Worried that dust from a nearby construction zone will harm your family's health? A new Tel Aviv University tool could either confirm your suspicions or better yet, set your mind at rest.
Prof. Eyal Ben-Dor and his Ph.D student Dr. Sandra Chudnovsky, of TAU's Department of Geography have developed a sensor called "Dust Alert" ― the first of its kind ― to help families and authorities monitor the quality of the air they breathe. Like an ozone gas or carbon monoxide meter, it measures the concentration of small particles that may contaminate the air in your home. Scientific studies on "Dust Alert" appeared recently in the journal Science of the Total Environment, Urban Air Pollution: Problems, Control Technologies and Management Practices.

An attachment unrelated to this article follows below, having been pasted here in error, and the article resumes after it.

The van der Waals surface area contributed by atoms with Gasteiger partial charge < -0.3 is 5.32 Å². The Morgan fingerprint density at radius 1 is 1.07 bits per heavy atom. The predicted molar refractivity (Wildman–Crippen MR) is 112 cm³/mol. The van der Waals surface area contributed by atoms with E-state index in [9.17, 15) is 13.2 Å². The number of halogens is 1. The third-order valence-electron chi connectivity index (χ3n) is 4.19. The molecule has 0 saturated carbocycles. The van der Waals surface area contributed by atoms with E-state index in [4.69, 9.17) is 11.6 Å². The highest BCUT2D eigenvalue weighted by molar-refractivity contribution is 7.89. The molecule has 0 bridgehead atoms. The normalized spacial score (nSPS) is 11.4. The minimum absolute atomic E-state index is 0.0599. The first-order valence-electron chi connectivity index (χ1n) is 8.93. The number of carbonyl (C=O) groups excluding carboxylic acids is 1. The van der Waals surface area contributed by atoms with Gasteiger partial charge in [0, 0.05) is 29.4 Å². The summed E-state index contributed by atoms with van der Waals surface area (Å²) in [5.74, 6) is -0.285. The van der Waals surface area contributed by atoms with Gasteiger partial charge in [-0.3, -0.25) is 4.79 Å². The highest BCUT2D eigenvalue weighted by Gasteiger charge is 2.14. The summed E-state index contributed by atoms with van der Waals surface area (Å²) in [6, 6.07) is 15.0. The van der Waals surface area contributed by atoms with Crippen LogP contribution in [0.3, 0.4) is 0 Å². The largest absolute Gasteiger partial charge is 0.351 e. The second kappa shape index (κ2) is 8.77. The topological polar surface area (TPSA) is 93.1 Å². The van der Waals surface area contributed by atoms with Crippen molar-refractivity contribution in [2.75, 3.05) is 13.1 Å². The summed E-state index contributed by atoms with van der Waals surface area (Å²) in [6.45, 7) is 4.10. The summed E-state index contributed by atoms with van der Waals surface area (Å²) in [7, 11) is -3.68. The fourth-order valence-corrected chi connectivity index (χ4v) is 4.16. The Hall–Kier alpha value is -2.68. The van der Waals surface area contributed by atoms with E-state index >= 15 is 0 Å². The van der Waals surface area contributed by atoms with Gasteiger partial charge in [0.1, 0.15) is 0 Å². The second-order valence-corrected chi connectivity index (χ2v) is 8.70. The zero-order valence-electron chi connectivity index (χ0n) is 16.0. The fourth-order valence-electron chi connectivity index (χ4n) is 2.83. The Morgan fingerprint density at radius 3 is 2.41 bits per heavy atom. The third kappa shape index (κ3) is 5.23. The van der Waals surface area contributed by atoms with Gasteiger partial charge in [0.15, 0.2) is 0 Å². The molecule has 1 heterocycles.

"It works just like an ozone meter would," says Prof. Ben-Dor. "You put it in your home or office for three weeks, and it can give you real-time contamination levels in terms of dust, pollen and toxins." Functioning like a tiny chemistry lab, the device can precisely determine the chemical composition of the toxins, so homeowners, office managers and factories can act to improve air quality.
Using the measurements, Prof. Ben-Dor can sometimes find a quick remedy for a dusty or pollen-filled home. The solution could be as easy as keeping a window open, he says. "We've found through our ongoing research that some simple actions at home can have a profound effect on the quality of air we breathe."
Based on a portable chemical analyzer called a spectrophotometer, the invention can be installed and begin to collect data within minutes, although several weeks' worth of samples produces the best assessment of air quality. The longer period allows for fluctuations in both internal and external environments, such as changing weather patterns.
The "Dust Alert" fills an important need. Polluted air, breathed in for weeks, months and sometim
|Contact: George Hunka|
American Friends of Tel Aviv University